Nicola: There’s a comedy school out there called The Second City and they have one in Chicago also, and it’s the birth place of comedians such as Bill Murray. They teach improv and sketch comedy through improv – we went separately but we both wanted to try improv and learn how to do it properly. We learnt a lot and loved it, and so that’s where we stayed for 3 years.
You are playing at Edinburgh again this year – what is it like to play at the Festival?
Nicola: We moved back to the UK last July and almost immediately went to Edinburgh, and we were lucky to have such a great crowd. We had never really performed in England before for that length of time and it gave us a chance to get the show just right before playing at the Soho Theatre.
What is your favourite luxury, and what does it mean to you both?
Rosie: Time, by ourselves. The best bits are having down time and maybe sitting with a bowl of pasta. At the moment, it’s so pressured getting shows ready. Typically a trip to the theatre is big on our list – indeed, it’s a real luxury for us, particularly in London, as well as exercising whilst listening to music.
As sisters, how different are you?
Rosie: We are very different people but we get along really well and it’s good because when we write, we know what the other is thinking – it helps to know what works and what doesn’t, as we understand each other.
Nicola: We lived together in Toronto and when we came back here, we decided to live separately and give each other our own personal life.
What is the comedy scene like at the moment, particularly for women?
Nicola: As far as I can see, everyone’s got their head down working really hard and it’s all our there if you want to see some extraordinary men and women doing some great work. We don’t think of ourselves as female comedians – we are just comedians, so you just do your job. Some people like musical comedy, some don’t. Same as some like women comedians, some don’t. It’s the same with clowns, or stand-up or physical comics. Sometimes it takes a little bit longer for people to come to you but you know that you are good so it’s fine.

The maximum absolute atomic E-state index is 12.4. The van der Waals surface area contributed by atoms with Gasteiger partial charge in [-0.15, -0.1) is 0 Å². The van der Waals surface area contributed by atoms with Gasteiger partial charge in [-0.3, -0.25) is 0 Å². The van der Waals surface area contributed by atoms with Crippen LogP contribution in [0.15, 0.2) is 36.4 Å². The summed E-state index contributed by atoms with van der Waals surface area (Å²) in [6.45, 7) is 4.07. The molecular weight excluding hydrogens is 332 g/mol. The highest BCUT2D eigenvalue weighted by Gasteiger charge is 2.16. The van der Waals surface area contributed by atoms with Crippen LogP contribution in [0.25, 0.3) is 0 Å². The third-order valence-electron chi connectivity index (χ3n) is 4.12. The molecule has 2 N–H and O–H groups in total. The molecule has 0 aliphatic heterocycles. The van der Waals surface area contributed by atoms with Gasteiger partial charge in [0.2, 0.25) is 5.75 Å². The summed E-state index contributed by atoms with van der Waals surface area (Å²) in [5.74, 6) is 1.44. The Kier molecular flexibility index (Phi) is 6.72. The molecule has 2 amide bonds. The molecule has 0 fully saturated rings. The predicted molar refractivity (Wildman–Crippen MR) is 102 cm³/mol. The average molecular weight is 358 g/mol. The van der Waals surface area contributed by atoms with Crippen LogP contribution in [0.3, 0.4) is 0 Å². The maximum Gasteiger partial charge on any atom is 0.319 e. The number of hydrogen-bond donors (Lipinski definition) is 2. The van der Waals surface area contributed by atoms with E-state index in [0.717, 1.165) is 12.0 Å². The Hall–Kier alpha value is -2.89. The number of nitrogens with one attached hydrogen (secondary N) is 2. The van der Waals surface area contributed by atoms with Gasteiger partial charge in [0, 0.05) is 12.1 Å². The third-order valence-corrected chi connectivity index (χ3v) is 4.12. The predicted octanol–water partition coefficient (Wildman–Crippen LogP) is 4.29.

Rosie: In terms of TV, there is so much to see on channels like Amazon and Netflix and we watch a lot of American comedy TV. So whatever budget you are on, you can find something that you like. There’s definitely some cool comedy coming through these channels. I used to love Smack The Pony and Dawn French but I personally feel that mainstream TV is missing a bit of that jolly weird character stuff but if you look for it, you can find it on other channels.
What are your plans for the coming year?
Rosie: We are playing again at Edinburgh Fringe in August and we are doing a live tour which starts in September which we are really excited about, cos we’ve never done one before! We are working on some podcasts and writing some small musicals, which we will hopefully have by the end of the year but we are not big planners, we like to run with the day.
If you could choose a woman from history, who would it be and why?
Rosie: I would choose Mary Anning, the English fossil collector who became know around the world for collecting some amazing fossil in the cliffs along the English Channel at Lyme Regis.
Nicola: I really liked the Countess of Castiglionie, who married young but she had loads of pictures taken of her and she wore these amazing costumes and art directed every single picture of herself. In every part of her life, she was in control despite other people trying to control her – which I think was really cool, given she lived in the 1800s!
For more information about Flo & Joan and for a full list of their upcoming show dates, go to www.floandjoan.com.